Sprouted from slavery, the African American culture struggled to ground itself steadily into the American soils over the course of centuries. Imprisoned and transported to the New World, the African slaves suffered various physical afflictions, mental distress and social discrimination from their owners; their descendants confronted comparable predicaments from the society. The disparity in the treatment towards the African slaves forged their role as outliers of society, thus shaping a dual identity within the African American culture. As W. E. B. DuBois eloquently defines in The Souls of Black Folk, “[the African American] simply wishes to make it possible for a man to be both a Negro and an American, without being cursed and spit upon by his fellows, without having the doors of Opportunity closed roughly in his face.” The double consciousness of a Black American represents the essence of their struggles to identify themselves, and tribulations of merging collective consciousness of an African and an American in an evocative and affirmative manner. Moreover, varied tensions that pervaded the African American experience can be recognized in historic documents and literary works of the black writers, poets and revolutionaries throughout the years.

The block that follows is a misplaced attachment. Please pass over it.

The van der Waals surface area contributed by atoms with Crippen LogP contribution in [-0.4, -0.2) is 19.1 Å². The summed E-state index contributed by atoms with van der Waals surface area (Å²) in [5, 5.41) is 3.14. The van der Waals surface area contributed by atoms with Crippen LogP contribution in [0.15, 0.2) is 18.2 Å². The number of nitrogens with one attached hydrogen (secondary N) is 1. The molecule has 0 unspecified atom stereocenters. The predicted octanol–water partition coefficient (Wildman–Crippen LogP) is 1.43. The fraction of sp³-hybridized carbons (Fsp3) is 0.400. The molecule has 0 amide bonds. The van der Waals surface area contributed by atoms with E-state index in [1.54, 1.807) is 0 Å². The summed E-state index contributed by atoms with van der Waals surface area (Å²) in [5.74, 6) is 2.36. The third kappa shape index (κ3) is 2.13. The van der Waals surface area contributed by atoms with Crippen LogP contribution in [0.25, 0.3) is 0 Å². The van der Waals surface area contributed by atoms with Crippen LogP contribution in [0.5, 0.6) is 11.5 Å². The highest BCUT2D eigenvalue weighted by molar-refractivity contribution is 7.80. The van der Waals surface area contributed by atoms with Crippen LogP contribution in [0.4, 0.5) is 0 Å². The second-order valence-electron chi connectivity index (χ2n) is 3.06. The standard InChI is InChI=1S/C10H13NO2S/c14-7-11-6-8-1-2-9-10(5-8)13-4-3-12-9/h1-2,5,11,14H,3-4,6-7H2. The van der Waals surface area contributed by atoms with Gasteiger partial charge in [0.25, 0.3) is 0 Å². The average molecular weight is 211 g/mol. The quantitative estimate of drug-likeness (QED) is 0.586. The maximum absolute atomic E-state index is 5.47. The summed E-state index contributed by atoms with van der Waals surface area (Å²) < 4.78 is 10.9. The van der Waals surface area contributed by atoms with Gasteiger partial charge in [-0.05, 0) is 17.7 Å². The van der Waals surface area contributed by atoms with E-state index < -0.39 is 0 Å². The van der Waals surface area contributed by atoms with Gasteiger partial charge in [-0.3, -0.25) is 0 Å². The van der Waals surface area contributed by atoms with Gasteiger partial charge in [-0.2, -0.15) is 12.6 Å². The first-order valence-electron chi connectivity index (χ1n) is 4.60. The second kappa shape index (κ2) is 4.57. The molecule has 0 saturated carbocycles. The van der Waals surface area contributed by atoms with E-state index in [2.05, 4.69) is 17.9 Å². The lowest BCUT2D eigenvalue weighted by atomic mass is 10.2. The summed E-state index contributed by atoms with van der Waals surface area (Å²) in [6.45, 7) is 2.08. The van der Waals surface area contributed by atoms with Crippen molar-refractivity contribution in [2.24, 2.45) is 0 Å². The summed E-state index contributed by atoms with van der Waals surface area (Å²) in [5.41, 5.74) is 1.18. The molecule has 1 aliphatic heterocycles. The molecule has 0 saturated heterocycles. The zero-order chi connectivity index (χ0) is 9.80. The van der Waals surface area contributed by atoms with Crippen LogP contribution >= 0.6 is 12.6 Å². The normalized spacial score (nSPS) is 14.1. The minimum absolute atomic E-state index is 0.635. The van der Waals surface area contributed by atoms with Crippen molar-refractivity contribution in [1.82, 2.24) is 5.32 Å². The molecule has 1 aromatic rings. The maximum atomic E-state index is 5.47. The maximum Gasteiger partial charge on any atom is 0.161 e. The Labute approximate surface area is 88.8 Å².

First African Slaves in the New World
Contrary to the platitude that regarded Africa as a singular, denigrated nation, the African slaves originated from a multitude of countries with a rich history and extensive trade networks. The African American identity derived its source, after slaves were “lumped together as “Africans” against the backdrop of multivalent Western oppression.” African slaves endured poverty and brutal labor in the New World. By the end of the seve...
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...st in their own nation for the Black Americans. During the American Revolution, many slaves questioned the “life, liberty, and pursuit of happiness” in the Declaration of Independence. The three-fifth representation of the slaves as “other persons” aggravated many, and William Lloyd Garrison predicted the inevitable Civil War in Our Pro-Slavery Constitution by stating “are these Anti-Slavery interpreters ready for a civil war, as the inevitable result of their construction of the Constitution?” The African Americans also sought education opportunities and enfranchisement rights. With the Civil War and the Emancipation Proclamation, both the free and enslaved African Americans surmised that they would be considered equals to the rest of the nation’s population. “The challenge now was to produce a society more faithful to the language and intent of the Constitution.”
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